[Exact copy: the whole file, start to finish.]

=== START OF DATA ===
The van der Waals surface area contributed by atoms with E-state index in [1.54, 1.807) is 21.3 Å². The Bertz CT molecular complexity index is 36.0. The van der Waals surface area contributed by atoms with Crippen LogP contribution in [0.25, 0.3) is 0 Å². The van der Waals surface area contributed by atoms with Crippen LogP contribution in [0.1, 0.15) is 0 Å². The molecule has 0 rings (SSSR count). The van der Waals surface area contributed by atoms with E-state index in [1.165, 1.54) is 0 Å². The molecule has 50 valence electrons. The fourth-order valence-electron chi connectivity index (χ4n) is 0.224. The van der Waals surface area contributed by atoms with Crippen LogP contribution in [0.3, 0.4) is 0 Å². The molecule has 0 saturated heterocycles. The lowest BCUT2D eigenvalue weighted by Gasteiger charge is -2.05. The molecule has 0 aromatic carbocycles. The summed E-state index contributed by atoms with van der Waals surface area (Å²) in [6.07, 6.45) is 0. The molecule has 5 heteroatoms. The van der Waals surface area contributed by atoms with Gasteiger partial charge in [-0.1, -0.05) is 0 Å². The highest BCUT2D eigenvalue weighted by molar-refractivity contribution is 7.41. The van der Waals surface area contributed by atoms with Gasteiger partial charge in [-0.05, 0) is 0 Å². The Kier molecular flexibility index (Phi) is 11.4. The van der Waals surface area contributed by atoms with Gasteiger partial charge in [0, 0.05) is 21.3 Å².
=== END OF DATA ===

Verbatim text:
The van der Waals surface area contributed by atoms with E-state index in [1.54, 1.807) is 21.3 Å². The Bertz CT molecular complexity index is 36.0. The van der Waals surface area contributed by atoms with Crippen LogP contribution in [0.25, 0.3) is 0 Å². The van der Waals surface area contributed by atoms with Crippen LogP contribution in [0.1, 0.15) is 0 Å². The molecule has 0 rings (SSSR count). The van der Waals surface area contributed by atoms with E-state index in [1.165, 1.54) is 0 Å². The molecule has 50 valence electrons. The fourth-order valence-electron chi connectivity index (χ4n) is 0.224. The van der Waals surface area contributed by atoms with Crippen LogP contribution in [0.3, 0.4) is 0 Å². The molecule has 0 saturated heterocycles. The lowest BCUT2D eigenvalue weighted by Gasteiger charge is -2.05. The molecule has 0 aromatic carbocycles. The summed E-state index contributed by atoms with van der Waals surface area (Å²) in [6.07, 6.45) is 0. The molecule has 5 heteroatoms. The van der Waals surface area contributed by atoms with Gasteiger partial charge in [-0.1, -0.05) is 0 Å². The highest BCUT2D eigenvalue weighted by molar-refractivity contribution is 7.41. The van der Waals surface area contributed by atoms with Gasteiger partial charge in [-0.05, 0) is 0 Å². The Kier molecular flexibility index (Phi) is 11.4. The van der Waals surface area contributed by atoms with Gasteiger partial charge in [0, 0.05) is 21.3 Å².